Today I write something about the most important day of my life. There’s no reason to make any particular day the most important day of my life as long as you still wake up each day.
This entry is my reflection of the importance we assign to each day in our lives and what we have to look forward to in its own ways. I look forward to each day. I look forward to completing a day’s work. I imagine the completion of my work done. I imagine the satisfaction I derived from finishing a day’s task. All of a sudden, I imagine and forget the stress, the pain and frustration that had gone into preparing for this day. I imagine being forgiven for my ridiculous and unreasonable behaviour – the yelling, the screaming, curses thrown out of my mouth. It’s like this our days become incredibly important and they are recorded in the way our bodies react in certain situations. Our bodies themselves measure and archive the seasons of our lives. Take me for instance, the scars left from adolescent impulsivity and puberty blues, burns from a hot stove, sports injuries; each scar adding to awareness, growth and nonetheless, importance of life. Keep your spirits high. Be happy. Think happy thoughts and they shine out of your face naturally.
Here, this task is my way of looking back at my life, and seeking meanings through the scars and memories that were left behind. These scars and memories tell stories.
The place where I wrote my thesis and conducted my research was a traditional clock tower, an ancient oak-framed building that was preserved as Melbourne Uni’s heritage, cleaned with rustic interior and covered in wooden accents. There was a study hall, where I studied – and there was the spot – the usual table where I worked on my papers and research day and night. Throughout my Honours year, I use that table for research. That particular table in Old Arts Hall contains my story for anyone who uses the table. Growing up is hard work. There’s so much to learn and understand. I will say, there is so much room for growth in my life. My existence and maturity go way back to my teenage puberty blues. Allow me to take a moment to write this story.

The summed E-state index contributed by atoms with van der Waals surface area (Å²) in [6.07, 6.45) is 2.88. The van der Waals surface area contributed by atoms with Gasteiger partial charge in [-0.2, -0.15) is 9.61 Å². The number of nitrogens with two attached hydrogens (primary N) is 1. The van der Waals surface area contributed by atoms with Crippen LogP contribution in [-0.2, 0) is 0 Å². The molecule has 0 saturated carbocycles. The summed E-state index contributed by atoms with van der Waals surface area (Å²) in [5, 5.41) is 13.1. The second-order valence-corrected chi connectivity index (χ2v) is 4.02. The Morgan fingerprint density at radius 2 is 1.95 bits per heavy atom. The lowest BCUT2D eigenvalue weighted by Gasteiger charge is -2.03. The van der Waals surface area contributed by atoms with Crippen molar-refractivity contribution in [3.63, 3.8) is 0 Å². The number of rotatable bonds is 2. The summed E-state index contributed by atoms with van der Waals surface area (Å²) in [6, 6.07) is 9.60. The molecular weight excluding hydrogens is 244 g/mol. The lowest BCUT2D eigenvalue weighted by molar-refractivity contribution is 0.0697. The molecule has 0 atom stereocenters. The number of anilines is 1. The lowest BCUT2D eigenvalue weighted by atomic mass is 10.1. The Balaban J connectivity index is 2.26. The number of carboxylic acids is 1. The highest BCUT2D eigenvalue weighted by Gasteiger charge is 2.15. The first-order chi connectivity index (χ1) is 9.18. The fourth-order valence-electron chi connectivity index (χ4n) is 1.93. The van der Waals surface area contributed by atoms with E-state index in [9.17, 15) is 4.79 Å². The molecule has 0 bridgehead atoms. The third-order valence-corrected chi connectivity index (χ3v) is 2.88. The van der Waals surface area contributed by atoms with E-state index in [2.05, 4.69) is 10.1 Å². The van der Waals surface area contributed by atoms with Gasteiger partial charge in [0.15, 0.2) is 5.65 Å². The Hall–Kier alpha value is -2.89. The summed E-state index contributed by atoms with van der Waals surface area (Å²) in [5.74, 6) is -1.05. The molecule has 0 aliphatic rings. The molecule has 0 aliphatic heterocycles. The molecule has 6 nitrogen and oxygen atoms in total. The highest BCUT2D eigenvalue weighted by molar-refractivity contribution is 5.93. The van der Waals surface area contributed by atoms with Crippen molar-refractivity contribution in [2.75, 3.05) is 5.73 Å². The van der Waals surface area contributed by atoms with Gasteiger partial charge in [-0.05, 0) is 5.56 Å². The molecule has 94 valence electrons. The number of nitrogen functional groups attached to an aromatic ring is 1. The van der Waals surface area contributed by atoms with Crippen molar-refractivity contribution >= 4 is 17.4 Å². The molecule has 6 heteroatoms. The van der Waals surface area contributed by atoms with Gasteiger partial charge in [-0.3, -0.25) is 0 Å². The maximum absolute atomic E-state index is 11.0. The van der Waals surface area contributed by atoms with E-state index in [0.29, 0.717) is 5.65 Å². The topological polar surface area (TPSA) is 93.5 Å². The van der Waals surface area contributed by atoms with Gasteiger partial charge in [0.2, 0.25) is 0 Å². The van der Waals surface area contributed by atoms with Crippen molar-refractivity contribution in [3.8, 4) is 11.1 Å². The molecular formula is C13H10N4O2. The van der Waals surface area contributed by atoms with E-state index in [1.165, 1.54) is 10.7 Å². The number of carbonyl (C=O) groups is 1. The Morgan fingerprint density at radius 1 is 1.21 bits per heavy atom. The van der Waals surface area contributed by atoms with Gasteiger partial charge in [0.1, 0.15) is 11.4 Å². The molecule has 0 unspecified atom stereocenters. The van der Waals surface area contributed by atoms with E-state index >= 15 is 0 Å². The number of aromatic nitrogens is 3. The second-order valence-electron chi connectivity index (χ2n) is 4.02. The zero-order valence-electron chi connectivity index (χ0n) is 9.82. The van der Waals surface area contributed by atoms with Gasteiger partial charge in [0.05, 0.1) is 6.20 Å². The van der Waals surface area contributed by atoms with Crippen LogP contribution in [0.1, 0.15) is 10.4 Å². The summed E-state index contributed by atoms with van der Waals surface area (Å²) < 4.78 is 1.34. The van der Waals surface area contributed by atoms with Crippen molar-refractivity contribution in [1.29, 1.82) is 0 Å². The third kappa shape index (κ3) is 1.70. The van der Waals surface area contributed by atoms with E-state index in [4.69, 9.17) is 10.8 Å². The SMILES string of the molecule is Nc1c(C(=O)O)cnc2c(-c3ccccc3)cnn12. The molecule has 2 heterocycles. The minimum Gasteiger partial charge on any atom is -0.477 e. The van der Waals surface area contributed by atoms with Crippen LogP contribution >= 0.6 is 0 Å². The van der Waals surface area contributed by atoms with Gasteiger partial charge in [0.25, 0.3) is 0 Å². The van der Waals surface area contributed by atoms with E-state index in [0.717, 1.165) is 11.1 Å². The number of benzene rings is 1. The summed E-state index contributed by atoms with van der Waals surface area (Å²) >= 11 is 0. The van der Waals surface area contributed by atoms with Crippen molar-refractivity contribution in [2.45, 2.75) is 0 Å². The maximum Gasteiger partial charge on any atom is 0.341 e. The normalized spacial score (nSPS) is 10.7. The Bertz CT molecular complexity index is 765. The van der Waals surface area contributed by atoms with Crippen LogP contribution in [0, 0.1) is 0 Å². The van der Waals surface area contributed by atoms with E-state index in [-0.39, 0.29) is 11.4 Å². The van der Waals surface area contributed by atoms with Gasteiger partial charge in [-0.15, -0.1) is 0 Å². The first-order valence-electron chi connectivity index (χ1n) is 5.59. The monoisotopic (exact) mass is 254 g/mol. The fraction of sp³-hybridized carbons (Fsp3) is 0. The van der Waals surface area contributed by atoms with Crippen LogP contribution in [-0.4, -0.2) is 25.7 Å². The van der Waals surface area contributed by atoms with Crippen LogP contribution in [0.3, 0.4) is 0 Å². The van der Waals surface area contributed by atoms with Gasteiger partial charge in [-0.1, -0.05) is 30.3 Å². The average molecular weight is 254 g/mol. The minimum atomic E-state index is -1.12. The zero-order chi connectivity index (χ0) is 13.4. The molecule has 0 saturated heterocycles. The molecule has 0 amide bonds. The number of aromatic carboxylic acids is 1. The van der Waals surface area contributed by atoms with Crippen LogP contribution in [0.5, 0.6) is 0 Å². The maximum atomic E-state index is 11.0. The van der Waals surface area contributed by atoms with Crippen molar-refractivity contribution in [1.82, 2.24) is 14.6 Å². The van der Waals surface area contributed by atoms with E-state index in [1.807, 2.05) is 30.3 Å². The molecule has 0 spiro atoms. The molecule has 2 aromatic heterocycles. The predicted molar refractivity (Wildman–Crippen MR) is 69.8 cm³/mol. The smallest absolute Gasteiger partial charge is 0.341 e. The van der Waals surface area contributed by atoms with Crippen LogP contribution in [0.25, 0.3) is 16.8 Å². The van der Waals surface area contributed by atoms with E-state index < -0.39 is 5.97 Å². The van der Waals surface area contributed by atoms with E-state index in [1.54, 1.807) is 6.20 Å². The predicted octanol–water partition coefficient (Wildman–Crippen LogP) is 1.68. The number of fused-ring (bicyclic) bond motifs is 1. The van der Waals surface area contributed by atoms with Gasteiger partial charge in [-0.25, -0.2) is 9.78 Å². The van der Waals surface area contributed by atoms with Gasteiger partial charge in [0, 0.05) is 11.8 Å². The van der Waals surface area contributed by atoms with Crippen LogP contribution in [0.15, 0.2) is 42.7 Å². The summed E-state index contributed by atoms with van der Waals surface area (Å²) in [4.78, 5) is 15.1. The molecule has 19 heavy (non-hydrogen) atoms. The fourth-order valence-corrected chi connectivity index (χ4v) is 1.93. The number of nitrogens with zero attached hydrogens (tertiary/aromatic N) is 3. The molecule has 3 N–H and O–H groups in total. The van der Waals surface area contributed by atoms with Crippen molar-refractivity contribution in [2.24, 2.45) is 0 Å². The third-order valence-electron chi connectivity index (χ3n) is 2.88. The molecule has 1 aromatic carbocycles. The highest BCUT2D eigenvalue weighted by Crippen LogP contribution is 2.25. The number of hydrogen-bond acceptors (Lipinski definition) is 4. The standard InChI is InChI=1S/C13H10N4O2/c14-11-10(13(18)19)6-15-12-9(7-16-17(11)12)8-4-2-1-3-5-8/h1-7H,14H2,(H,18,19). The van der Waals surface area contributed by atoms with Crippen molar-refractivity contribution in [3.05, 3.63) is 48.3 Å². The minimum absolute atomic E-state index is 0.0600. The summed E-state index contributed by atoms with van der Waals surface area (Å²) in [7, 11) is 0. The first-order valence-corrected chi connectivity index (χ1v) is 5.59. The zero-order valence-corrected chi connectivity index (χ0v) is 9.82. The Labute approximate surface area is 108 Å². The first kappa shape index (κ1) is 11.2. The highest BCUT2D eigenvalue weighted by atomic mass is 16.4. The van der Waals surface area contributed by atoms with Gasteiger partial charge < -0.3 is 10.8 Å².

I used to think that being slim was akin to being beautiful – that became the epitome of perfection conjured today. It didn’t happen all at once for me but the transformation just gained momentum gradually. It started with the boy I knew. He gave me death threats, I was frightened, so our dads had confronted each other on the phone. Things changed and my impression of the boy had changed. I grew fond of him, we chatted on the phone. Things were just going great between us. However, he seemed to enjoy the attention he got from the junior girls in school. I was becoming non-existent to him. I’d been known to do shocking things – slitting my wrists became my way of retaliating superficial beauty. I put myself on strict diets and exercise that could make me look slim and beautiful. All girls, in fact are helpless to this simply by looking in their mirrors and wishing they were prettier, slimmer or having less fats and freckles on their faces.
One day, I decided to give up and be happy by starting to love myself even more. If I want to get fit and look good, I do it for myself instead of pleasing others. You’re not born to please the world. You live for yourself.
I love myself now, so there’s no need to fight for perfect beauty. All of these qualities I knew I had of myself, I began to love and see and internalise them as Sarah’s traits. I started seeing myself much happier with friends who make me feel good about myself and this deep longing I had to make myself feel comfortable. Through it all, I started feeling like I was getting to know myself in different ways.
I have learned hard. This is how I’ve changed my perspective towards embracing my own imperfections with all the energy, grace and style.
P/s: Apologies for not sticking to my challenge for the past 2 days. I was swamped with night activities with friends! But hey, I’m back!